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Making livestock behavior work for you   Arrow divider image - marks separation between nested pages that are listed as breadcrumbs.

Save money, time, and benefit the land using livestock behavior to your advantage

Cows grazing in sagebrush in Colorado's western slope.

Photo by M & R Glasgow available on Flickr with a CC BY 2.0 license. Photo was cropped to fit page.

The BEHAVE project (Behavioral Education for Human Animal Vegetation and Ecosystem management) from Utah State University synthesizes years of research into livestock behavior principles. By understanding and manipulating why livestock behave as they do, managers can use livestock’s natural inclinations to accomplish land management goals such as controlling weeds, increasing biodiversity, lessening the use of river bank areas, reducing the need for expensive feed, and much more.

BEHAVE’s Principles of Behavior

Developed by collaborators Fred Provenza, Juan Villalba, Beth Burritt, Roger Banner, Mark Brunson, Andrea Clemensen, Ashley Hansen, Rae Ann Hart, Tiffanny Lyman, Brody Maughan, and Chuck Petersen, BEHAVE’s Principles of Behavior are:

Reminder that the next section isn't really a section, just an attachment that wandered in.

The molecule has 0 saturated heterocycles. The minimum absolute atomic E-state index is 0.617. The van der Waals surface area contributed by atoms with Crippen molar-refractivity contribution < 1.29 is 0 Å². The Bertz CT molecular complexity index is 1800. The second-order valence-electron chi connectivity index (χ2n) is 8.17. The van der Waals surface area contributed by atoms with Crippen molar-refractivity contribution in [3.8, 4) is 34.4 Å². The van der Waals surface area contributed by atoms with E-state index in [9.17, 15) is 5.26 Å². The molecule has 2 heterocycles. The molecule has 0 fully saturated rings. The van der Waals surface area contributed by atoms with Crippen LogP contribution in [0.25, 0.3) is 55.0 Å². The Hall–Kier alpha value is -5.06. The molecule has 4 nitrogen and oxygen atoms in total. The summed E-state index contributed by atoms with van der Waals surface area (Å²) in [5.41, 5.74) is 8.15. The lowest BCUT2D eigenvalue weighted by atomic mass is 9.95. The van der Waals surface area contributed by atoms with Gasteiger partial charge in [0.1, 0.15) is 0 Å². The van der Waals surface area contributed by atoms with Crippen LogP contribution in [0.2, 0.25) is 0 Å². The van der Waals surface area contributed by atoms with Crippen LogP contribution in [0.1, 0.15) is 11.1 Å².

Behavior Depends On Consequences

Mother Knows Best

Early Experiences Matter Most

Animals Must Learn How to Forage

Animals Avoid Unfamiliar Foods

Palatability Depends on Feedback from Nutrients and Toxins in Food

  • Nutrients Increase Palatability
  • Toxins Decrease Palatability
  • Changes in Food Preferences are Automatic
  • Toxins Set a Limit on Intake

Changes in Food Preferences are Automatic

Everybody is an individual

Learn More

The BEHAVE website includes detailed information on: